Resources Blog

5 Ways for Carriers to Prepare for the Commercial Vehicle Safety Alliance’s (CVSA) International Road Check 2019

CarriersPublished on May 14, 2019

The Commercial Vehicle Safety Alliance’s annual Roadcheck is right around the corner. Are you prepared?

The CVSA International Roadcheck is June 4-6. This year, the focus will be on suspensions, systems, and steering — all critical components to safe braking and accelerating, and for keeping trucks safe on the road.

“Steering and suspension are safety critical systems for any commercial motor vehicle. Not only do they support the heavy loads carried by trucks and buses, but they also help maintain stability and control under acceleration and braking, keeping the vehicle safely on the road,” said Jay Thompsonm — CVSA president and chief with the Arkansas Highway Police — in a press release.

What does CVSA Roadcheck mean for carriers?

Inspections are not new for carriers, but the increased frequency during Roadcheck week causes delays and the possibility of violations for even the safest and most prepared carriers.

The CVSA recently implemented new “out of service” guidelines and, according to the organization, “those violations render the driver, vehicle and/or motor carrier out of service until the condition(s) or violation(s) can be corrected or repaired.”

The CVSA estimates there are on average 17 inspections of trucks and buses each minute during Roadcheck. Last year, there were 67,103 inspections. A full 21% of carriers failed their inspections.

To help you successfully navigate this process, follow these five tips to help you prepare for Roadcheck:

  1. Focus on your “pre-trip.” You want your trucks to be in inspection-ready condition at all times. This means checking systems and items to make sure they are in good shape. These include but aren’t limited to:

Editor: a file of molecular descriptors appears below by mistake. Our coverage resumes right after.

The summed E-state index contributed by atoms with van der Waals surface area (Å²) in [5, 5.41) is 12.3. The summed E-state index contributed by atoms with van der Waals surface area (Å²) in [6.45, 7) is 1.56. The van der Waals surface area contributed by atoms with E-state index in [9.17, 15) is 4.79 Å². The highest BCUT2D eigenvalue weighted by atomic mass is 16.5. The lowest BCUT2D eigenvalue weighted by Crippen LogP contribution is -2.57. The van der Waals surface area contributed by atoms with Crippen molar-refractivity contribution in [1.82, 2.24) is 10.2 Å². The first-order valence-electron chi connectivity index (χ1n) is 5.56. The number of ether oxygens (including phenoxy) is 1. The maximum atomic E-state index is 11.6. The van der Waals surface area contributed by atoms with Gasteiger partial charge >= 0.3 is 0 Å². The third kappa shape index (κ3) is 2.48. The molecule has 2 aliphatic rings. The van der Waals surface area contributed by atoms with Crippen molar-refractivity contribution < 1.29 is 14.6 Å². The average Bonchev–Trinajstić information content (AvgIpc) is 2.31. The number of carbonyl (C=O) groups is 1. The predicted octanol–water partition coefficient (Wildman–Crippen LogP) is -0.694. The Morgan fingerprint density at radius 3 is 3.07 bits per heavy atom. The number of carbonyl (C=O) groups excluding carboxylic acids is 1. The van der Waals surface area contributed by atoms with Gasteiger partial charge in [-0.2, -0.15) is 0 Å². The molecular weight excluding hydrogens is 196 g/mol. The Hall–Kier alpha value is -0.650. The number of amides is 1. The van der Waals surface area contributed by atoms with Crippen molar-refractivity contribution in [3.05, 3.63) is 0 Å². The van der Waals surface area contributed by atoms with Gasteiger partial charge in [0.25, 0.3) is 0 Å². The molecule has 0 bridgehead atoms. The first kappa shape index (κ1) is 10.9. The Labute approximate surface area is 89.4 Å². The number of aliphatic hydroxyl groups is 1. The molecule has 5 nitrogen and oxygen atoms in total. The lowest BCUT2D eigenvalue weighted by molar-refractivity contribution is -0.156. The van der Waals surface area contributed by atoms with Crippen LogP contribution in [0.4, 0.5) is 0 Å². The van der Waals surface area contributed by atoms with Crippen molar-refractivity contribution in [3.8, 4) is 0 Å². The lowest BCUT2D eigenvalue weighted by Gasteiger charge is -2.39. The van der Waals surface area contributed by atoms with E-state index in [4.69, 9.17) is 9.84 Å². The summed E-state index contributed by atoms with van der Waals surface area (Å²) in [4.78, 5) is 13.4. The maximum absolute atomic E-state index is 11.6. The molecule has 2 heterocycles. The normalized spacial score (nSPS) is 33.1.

• brake systems
    • cargo securement
    • coupling devices
    • driveline/driveshaft
    • exhaust systems and frames
    • fuel systems
    • lighting devices (headlamps, tail lamps, etc.)
    • steering mechanisms and suspensions
    • tires
    • windshield wipers
  2. Have the necessary paperwork. Again, this is just a best practice to practice at all times while you’re behind the wheel. Be sure to have your:
    • Driver’s license
    • Medical Examiner’s Certificate
    • Skill Performance Evaluation Certificate (if applicable)
    • Driver’s record of duty status
    • Hours of service log
    • Prior vehicle inspection report(s) (if applicable)
  3. Know the signs of steering and suspension issues. FleetOwner shares this tip: When your truck is in the shop for regularly scheduled maintenance or for a repair, be sure to have your technician check your steering and suspension components and systems. Issues may not be readily visible, so be aware of the signs of issues. They include:
    • Unusual noise when turning, applying the brakes, accelerating, or driving over bumps
    • Excessive play or binding in the steering wheel
    • The vehicle wandering, pulling to one side or back and forth while being driven
    • Rough steering or vibration
    • A vehicle leaning to one side
    • Uneven tire wear
  4. Double check your rear guard. According to FreightWaves, rear trailer guides are high on the CVSA’s inspection list. Before heading out on the road, repair any damage and make sure everything is in working order to avoid getting an out-of-service penalty.
  5. Convoy can help! Take advantage of better load selection during Roadcheck, since others will be sitting on the sidelines. You can book loads and keep track of  rates using the Convoy app. Prices typically increase during Roadcheck week, so you open the app and get access to great loads.

Carriers – get instant access to all loads in the Convoy network here.

Shippers – want to get ahead of Roadcheck Week 2019? Contact your account representative, or visit the shipper hub.


Elise VanVuren

Elise is a manager for our quality and compliance team and enjoys every second of it! She has a passion for using technology to enable efficient business operations and has experience creating and enhancing many different internal tools and systems through product enhancements. She is excited to bring that experience to the trucking industry as we continually look to improve both the shipper and carrier experience.
View more articles by Elise VanVuren